The Way is a modern-day mystery play.  Tom symbolizes our western ego, lost in the glamor of things and work and responsibility.  As he walks the Way, he discovers his own shadow: his unconscious use of the world, his bitterness and fear of emotional pain and his useless intellect.  Along the Way, he re-integrates his kindness, his courage and his vision.  And so is made new again.
As we wait upon the arrival of the magical, holy season of Winter Solstice, may you walk the Way and discover your inner child once again.
From the Bard’s Grove,

Friday, November 9, 2012

The Fountain: Scorpio's Path to Transformation

Scorpio's initiation is one of the hardest in the zodiac.   To complete this spiritual test, we have to face death.  Since this is happening on a cultural level as well as on personal ones, it's time to stop being afraid of death and start 'taking death as our adviser' as Don Juan taught Carlos Castaneda.  We have to stop looking for our immortality on the physical level: our immortality lies in our soul.

Would you like to see an intelligent, well-acted, emotionally moving, exquisitely filmed and brilliantly realized metaphysical film about death, multiple lifetimes and karma? Darren Aronofsky offers us a sumptuous feast of amazing images as well as a transformative message that is sorely needed in our culture.  The Fountain examines these issues with greater depth and imagination than this year's movie about karma, The Cloud Atlas

The Fountain examines a theme that is highlighted in this month's Scorpio Solar Eclipse.  The Sabian symbol for the solar eclipse at 22* Scorpio is: Hunters shooting wild ducks.  The question posed is: What do we do with our aggressive, warrior energies?  This movie examines the transformation of the warrior archetype.  The message of The Fountain is that warriors have to stop fighting death, and instead, learn to defend Life.   

This metaphysical film not only explores other dimensions of reality but also operates on many dimensions of reality. The Fountain's story is relevant on many levels: it shows us (1) how we individually and collectively can transform our cultural warrior mentality into a search for wisdom through love; (2) how each individual has a mythic story that needs to be explored and understood; (3) how a psychological complex is broken through and transformed; and most importantly, (4) it reminds us how we human beings need to understand and accept Death.   It is the awesome story of how knowledge of the soul's journey through time can illuminate our current life struggles and bring us to consciousness and an acceptance of life, which includes death. Hence the line in the movie, "Death is the path to awe."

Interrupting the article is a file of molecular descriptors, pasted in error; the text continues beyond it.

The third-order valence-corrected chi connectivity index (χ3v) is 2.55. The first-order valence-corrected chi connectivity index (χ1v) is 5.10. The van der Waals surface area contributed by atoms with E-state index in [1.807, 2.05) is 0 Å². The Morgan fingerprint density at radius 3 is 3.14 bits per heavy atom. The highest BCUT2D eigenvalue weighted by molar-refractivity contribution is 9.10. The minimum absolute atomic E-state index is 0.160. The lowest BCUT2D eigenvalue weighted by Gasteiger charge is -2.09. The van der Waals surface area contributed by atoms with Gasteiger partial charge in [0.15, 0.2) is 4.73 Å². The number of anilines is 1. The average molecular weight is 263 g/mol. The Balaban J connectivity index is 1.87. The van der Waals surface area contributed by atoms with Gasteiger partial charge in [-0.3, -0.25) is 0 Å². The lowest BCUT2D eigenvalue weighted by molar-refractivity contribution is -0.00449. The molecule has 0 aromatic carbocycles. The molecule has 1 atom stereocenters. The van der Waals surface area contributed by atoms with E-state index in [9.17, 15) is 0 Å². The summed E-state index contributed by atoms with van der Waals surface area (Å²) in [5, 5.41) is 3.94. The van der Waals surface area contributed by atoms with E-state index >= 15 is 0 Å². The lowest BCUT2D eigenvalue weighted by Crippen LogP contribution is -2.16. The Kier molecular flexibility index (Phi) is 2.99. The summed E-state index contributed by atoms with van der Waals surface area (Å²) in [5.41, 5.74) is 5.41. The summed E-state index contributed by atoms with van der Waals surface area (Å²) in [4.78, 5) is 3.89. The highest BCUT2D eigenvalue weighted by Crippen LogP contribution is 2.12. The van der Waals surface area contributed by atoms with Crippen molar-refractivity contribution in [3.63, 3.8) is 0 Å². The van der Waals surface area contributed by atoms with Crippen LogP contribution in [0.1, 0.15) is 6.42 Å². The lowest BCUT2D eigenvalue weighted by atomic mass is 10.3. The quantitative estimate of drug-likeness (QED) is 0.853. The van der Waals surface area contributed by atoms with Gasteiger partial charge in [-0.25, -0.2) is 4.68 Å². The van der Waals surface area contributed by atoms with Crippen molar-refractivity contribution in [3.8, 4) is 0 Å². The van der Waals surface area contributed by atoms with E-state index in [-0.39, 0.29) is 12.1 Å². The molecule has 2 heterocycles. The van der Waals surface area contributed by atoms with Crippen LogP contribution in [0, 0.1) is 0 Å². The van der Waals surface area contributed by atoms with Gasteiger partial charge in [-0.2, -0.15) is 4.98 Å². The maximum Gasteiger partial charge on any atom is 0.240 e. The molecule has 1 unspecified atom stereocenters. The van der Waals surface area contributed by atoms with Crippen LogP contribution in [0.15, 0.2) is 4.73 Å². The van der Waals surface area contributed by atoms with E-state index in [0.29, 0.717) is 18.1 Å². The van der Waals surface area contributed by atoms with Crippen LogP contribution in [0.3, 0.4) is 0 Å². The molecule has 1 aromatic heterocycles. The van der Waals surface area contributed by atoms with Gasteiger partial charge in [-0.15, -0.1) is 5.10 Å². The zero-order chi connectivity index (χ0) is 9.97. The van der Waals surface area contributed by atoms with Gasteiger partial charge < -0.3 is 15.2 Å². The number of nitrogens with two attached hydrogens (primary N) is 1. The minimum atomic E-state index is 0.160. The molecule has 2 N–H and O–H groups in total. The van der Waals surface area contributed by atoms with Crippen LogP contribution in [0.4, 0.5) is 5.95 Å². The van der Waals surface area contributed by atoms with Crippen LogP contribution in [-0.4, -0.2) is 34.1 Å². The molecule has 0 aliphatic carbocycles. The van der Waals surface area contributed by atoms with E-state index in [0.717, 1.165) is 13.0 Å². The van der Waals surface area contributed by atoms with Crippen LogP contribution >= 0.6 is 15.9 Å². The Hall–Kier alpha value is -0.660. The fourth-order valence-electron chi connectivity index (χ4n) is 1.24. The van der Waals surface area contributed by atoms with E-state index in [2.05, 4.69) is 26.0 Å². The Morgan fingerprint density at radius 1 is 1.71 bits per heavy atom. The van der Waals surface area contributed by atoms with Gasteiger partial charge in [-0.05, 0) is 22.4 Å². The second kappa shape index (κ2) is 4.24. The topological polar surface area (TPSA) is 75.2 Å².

The Fountain takes place -- essentially simultaneously -- in the past, present and future, as well as in the body, mind and spirit of the character, Tommy, interweaving three stories through the lives of a man and a woman.


The story in the past takes place in 16th century Spain which is in the midst of the Inquisition. The Grand Inquisitor flagellates his own flesh as the source of evil and death, and tortures anyone who does not follow his death-dealing beliefs. He is determined to kill the Queen, Isabella of Spain, who is intent on finding the Tree of Life, which she believes is hidden in the jungles of South America. She sends Tomas, a conquistador, to find The Tree of Life and bring it back to save Spain. And to become her true lover. She gives him a ring that he will be able to wear once he accomplishes his task of finding the Tree of Life, thereby uniting them forever in Love. The Ring symbolizes their unity, as well as the inner unity of body, mind and spirit.